New Pennsylvania GOP candidate built 'shrine' to Trump

Christopher Wilson
·Senior Writer
·3-min read

Pennsylvania Republicans have selected a woman who turned an old house into a “shrine” to former President Donald Trump and believes the 2020 election was stolen as the GOP nominee for an open state legislative seat.

Leslie Baum Rossi was selected Saturday by GOP county officials as their nominee in a May 18 special election for the state House seat from the 59th District, located outside Pittsburgh. In 2016, Rossi painted a house red, white and blue and placed a 12-foot cutout of Trump in front of it. The "Trump House," as it was known, served as a gathering point for supporters, with voter registration and merchandise distribution. Rossi was a delegate for Trump in 2020 and attended his speech at the Republican National Convention in August of last year.

Rossi is running to fill the seat of former state Rep. Mike Reese, who died from an apparent brain aneurysm on Jan. 2 after winning his seventh term unopposed. When she launched her campaign last month, Rossi told the Tribune-Review that she believed Trump had actually won Pennsylvania.

“I feel, and will always feel, that he won and by a lot in our state. When we went to bed, he was winning by such a wide margin that I didn’t have a slightest concern, and then I woke up in the morning like everyone else to see that had flipped in every swing state after they stopped counting,” she said.

The Facebook page for the Trump House is also laden with posts disputing the election results. A Nov. 25, 2020, post read, “How about these numbers in PA? Do the dems really think Americans don’t know what they did & that Biden who was such a weak / corrupt candidate has won?”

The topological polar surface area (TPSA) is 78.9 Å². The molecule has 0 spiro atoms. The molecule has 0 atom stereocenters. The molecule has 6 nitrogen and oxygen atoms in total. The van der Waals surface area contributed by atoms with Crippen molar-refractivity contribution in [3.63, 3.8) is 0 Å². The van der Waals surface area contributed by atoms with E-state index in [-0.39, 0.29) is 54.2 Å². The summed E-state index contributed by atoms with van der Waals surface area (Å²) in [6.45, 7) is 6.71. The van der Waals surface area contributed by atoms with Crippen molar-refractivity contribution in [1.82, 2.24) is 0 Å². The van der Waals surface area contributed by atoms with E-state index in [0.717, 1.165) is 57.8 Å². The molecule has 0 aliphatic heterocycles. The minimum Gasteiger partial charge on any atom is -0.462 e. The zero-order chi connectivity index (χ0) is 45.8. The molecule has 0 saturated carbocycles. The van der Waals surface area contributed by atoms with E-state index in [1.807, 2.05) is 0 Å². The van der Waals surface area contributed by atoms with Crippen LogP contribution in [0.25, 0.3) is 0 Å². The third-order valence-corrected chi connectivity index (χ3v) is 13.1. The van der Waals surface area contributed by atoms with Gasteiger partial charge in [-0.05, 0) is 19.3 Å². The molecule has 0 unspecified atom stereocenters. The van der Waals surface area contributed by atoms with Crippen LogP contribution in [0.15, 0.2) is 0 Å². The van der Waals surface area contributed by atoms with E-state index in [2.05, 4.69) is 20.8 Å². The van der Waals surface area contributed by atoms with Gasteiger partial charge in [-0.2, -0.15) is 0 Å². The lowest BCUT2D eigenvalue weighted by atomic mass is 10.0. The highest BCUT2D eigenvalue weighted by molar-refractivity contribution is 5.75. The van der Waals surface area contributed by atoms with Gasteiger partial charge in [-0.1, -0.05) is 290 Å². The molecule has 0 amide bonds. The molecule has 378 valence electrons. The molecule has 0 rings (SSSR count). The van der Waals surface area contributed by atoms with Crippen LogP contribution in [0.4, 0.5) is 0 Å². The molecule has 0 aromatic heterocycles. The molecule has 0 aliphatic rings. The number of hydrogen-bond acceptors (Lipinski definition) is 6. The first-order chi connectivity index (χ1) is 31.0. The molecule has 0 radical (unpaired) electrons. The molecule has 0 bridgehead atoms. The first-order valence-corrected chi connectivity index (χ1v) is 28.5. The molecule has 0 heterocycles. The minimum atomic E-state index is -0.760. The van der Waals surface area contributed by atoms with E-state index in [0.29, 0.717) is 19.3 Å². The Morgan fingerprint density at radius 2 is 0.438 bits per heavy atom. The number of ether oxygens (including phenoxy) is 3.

Joe Biden won the Keystone State by 80,000 votes, but because Republicans in the state Legislature refused to allow early counting of mail-in votes, Trump had a lead over Biden on election night.

Rossi was selected for the position over four other candidates, including Reese’s widow. Westmoreland County chairman Bill Bretz said the Trump House “certainly helped” Rossi’s case for the nomination but added that she is a “businesswoman and entrepreneur in her own right.”

A favorite to win in the district, Rossi would join a state Republican Party that spent two months working with Trump’s legal team attempting to overturn the election results. On Dec. 4, House Majority Leader Kerry Benninghoff was one of more than 60 Republican legislators in the state to call on the U.S. Congress to reject the results showing Biden victorious in the state.

GOP officials have stuck with Trump in the aftermath of the Jan. 6 insurrection at the Capitol and his second impeachment trial. They were highly critical of Sen. Pat Toomey, a retiring Republican who was one of seven GOP senators to vote to convict the former president for his role in inciting the riot. A clip of the Republican chairman of Washington County — located near the area Rossi would represent — criticizing Toomey went viral last week.

“We did not send him there to vote his conscience,” Dave Ball told KDKA-TV last week. “We did not send him there to do the right thing or whatever he said he was doing. We sent him there to represent us, and we feel very strongly that he did not represent us.”

Bretz and the rest of the Westmoreland County GOP executive committee unanimously voted to censure Toomey for his vote, with Bretz saying it went “against the nature of what we believe” as a party.

“I think we’re simply sending the message that just because he’s not running for office again doesn’t mean that he’s not still accountable to us for his votes,” Bretz added.

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